On the third day of Eid, after the afternoon prayer, Mai al Abria and her family dressed to the nines to join the rest of the villagers of Al Hamra for the Al Razha.
“It’s a big celebration everyone looks forward to. You would see the whole side of the mountain opposite this filled with people,” she shared while showing us where the celebration was taking place.
The location she referred to is a five minute drive from her home. The action happens at a mosque bordered by date plantations on the left, and the towering mountains on the right.
By the time we got their, families by the hundreds had already descended from their homes. Out from the trunk of their cars came camping and picnic gears from multi-coloured mats to home-cooked beverages and food.
“You came at a perfect timing. Everyone just removed the shuwa from the Tannour — large pit where the meat is cooked — early this morning. After an afternoon rest, the celebration takes place,” she explained.
Al Razha is one of Oman’s most enduring traditions. While Al Razha itself referes to the sword dance, the celebration happening in Al Hamra already mixes sea dances which includes drums, clapping and rowing movements. As a whole, Al Razha has become a combination of poetry, singing, and sword fight — the folk dance taking place during all important occassions, from weddings and some important Eid celebrations.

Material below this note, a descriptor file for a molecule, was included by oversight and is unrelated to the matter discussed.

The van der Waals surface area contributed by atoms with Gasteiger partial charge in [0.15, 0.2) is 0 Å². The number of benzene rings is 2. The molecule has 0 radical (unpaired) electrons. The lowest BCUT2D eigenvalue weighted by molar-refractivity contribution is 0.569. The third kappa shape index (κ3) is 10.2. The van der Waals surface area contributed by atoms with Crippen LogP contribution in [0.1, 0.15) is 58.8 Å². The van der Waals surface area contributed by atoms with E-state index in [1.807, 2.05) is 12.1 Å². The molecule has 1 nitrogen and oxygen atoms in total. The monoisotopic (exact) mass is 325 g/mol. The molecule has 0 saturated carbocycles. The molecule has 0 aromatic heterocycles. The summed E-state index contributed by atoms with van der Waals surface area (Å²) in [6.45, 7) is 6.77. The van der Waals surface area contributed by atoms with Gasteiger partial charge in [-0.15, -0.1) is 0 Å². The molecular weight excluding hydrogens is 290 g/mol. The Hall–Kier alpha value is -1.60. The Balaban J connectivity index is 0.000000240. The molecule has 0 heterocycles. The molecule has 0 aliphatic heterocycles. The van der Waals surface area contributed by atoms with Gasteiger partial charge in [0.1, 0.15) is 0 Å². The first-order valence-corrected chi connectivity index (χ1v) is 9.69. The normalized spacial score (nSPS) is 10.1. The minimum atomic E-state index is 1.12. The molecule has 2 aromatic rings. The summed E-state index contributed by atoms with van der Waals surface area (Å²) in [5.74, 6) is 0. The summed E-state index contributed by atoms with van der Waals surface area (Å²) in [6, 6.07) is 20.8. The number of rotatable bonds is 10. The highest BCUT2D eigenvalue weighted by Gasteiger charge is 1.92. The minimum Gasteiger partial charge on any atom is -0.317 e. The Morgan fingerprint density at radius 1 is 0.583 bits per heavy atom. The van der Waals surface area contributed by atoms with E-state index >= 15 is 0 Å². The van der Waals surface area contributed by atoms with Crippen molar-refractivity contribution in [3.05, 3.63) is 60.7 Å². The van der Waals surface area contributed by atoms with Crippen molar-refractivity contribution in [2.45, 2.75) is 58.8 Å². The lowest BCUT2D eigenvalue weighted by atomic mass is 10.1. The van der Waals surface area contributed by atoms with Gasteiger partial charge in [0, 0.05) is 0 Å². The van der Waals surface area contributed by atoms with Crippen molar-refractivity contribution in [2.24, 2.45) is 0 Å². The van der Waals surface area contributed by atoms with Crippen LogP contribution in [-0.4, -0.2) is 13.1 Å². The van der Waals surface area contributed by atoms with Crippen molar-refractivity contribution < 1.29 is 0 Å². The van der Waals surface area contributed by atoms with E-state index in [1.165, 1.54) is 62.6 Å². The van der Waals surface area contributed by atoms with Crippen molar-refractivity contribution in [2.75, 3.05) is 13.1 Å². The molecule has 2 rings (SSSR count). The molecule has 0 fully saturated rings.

“It’s usually the men who perform these dances and sword fights. These are enduring legacy and tell of different stories depending on which wilayat or village is doing the celebration,” she said.
Folk dances like Al Razha has been passed down from generation to generation and was shaped by the people’s history. It is for these reason that the lyrics of the songs, often poetic, differs. Oman afterall is made up of different people living different lives. For instance, the Bedouins would definitely sing praises of the desert while those who live in coastal areas will definitely talk about life in the sea. At present, Omanis sing mainly about these topics and most recently, even about urban living.
The Al Hamra celebration was participated by almost a hundred men. Some are plain observers and formed a square with the centre serving as the main stage.
With every beat of the drum, the men sing in unison uttering poetic verses while men with long sword jump into the air making sure they don’t falter.
While the sword fights and chanting may sound totally chaotic for an outsider, everything meant something to the Omanis. The sword performers have to make sure that when they throw the sword in the air, they smoothly catch it for it demonstrate their strength and prowess. Al Razha afterall, communicated the tribe’s stance, whether they are declaring war, victory or organising the troop to be ready for war.
Some form of modernity has seeped into the celebration these days. While in the past, Al Razha definitely would have been a serious business, it has become a source of entertainment these days bringing villages together.
Not far from the main stage area, even on the nearby mountains, food and toy stalls were set up. One can buy almost all kind of beverages and street foods with some of the favourites including corn, magoes and the beloved Oman chips.
Mai and the ladies of her family have neatly camped hundreds of metres away. From where they were, they can still hear and see the jolly celebration down below. There are about seven kids in the family and it is to them that they are passing down this perhaps century-old tradition.
There are not a lot of expats during the celebration. Even for my case, I feel like I intruded something sacred. Everyone was welcoming, however and they are happy to provide context to what was being done. And for me personally, one has to experience such a celebration if one is to somehow understand the beauty of Omani traditions.